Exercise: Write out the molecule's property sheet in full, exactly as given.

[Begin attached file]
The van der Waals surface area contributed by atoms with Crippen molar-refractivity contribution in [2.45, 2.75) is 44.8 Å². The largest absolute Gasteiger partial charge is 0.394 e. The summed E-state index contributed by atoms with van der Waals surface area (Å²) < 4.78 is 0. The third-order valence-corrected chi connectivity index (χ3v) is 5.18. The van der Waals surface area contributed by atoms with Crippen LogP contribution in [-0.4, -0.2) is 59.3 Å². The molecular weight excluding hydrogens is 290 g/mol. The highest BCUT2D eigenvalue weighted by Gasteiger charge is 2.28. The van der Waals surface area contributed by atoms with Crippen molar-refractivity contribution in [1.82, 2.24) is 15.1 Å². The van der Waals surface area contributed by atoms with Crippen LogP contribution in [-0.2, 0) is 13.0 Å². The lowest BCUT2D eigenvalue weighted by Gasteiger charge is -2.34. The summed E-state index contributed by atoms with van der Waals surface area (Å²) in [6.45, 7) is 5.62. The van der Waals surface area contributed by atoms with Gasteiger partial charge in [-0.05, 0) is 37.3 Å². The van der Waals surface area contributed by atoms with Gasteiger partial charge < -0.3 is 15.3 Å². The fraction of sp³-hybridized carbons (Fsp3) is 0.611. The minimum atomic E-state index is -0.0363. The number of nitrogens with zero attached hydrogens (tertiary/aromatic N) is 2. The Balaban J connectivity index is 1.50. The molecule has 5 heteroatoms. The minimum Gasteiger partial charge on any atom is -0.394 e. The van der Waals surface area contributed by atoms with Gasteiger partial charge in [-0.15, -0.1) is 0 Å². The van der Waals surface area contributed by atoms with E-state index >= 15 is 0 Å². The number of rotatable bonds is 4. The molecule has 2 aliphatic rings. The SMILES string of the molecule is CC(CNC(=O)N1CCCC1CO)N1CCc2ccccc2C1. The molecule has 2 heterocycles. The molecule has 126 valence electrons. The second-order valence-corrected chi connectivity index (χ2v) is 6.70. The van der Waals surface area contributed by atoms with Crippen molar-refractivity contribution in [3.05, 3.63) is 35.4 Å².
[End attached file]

The van der Waals surface area contributed by atoms with Crippen molar-refractivity contribution in [2.45, 2.75) is 44.8 Å². The largest absolute Gasteiger partial charge is 0.394 e. The summed E-state index contributed by atoms with van der Waals surface area (Å²) < 4.78 is 0. The third-order valence-corrected chi connectivity index (χ3v) is 5.18. The van der Waals surface area contributed by atoms with Crippen LogP contribution in [-0.4, -0.2) is 59.3 Å². The molecular weight excluding hydrogens is 290 g/mol. The highest BCUT2D eigenvalue weighted by Gasteiger charge is 2.28. The van der Waals surface area contributed by atoms with Crippen molar-refractivity contribution in [1.82, 2.24) is 15.1 Å². The van der Waals surface area contributed by atoms with Crippen LogP contribution in [-0.2, 0) is 13.0 Å². The lowest BCUT2D eigenvalue weighted by Gasteiger charge is -2.34. The summed E-state index contributed by atoms with van der Waals surface area (Å²) in [6.45, 7) is 5.62. The van der Waals surface area contributed by atoms with Gasteiger partial charge in [-0.05, 0) is 37.3 Å². The van der Waals surface area contributed by atoms with Gasteiger partial charge < -0.3 is 15.3 Å². The fraction of sp³-hybridized carbons (Fsp3) is 0.611. The minimum atomic E-state index is -0.0363. The number of nitrogens with zero attached hydrogens (tertiary/aromatic N) is 2. The Balaban J connectivity index is 1.50. The molecule has 5 heteroatoms. The minimum Gasteiger partial charge on any atom is -0.394 e. The van der Waals surface area contributed by atoms with Gasteiger partial charge in [-0.15, -0.1) is 0 Å². The van der Waals surface area contributed by atoms with E-state index >= 15 is 0 Å². The number of rotatable bonds is 4. The molecule has 2 aliphatic rings. The SMILES string of the molecule is CC(CNC(=O)N1CCCC1CO)N1CCc2ccccc2C1. The molecule has 2 heterocycles. The molecule has 126 valence electrons. The second-order valence-corrected chi connectivity index (χ2v) is 6.70. The van der Waals surface area contributed by atoms with Crippen molar-refractivity contribution in [3.05, 3.63) is 35.4 Å².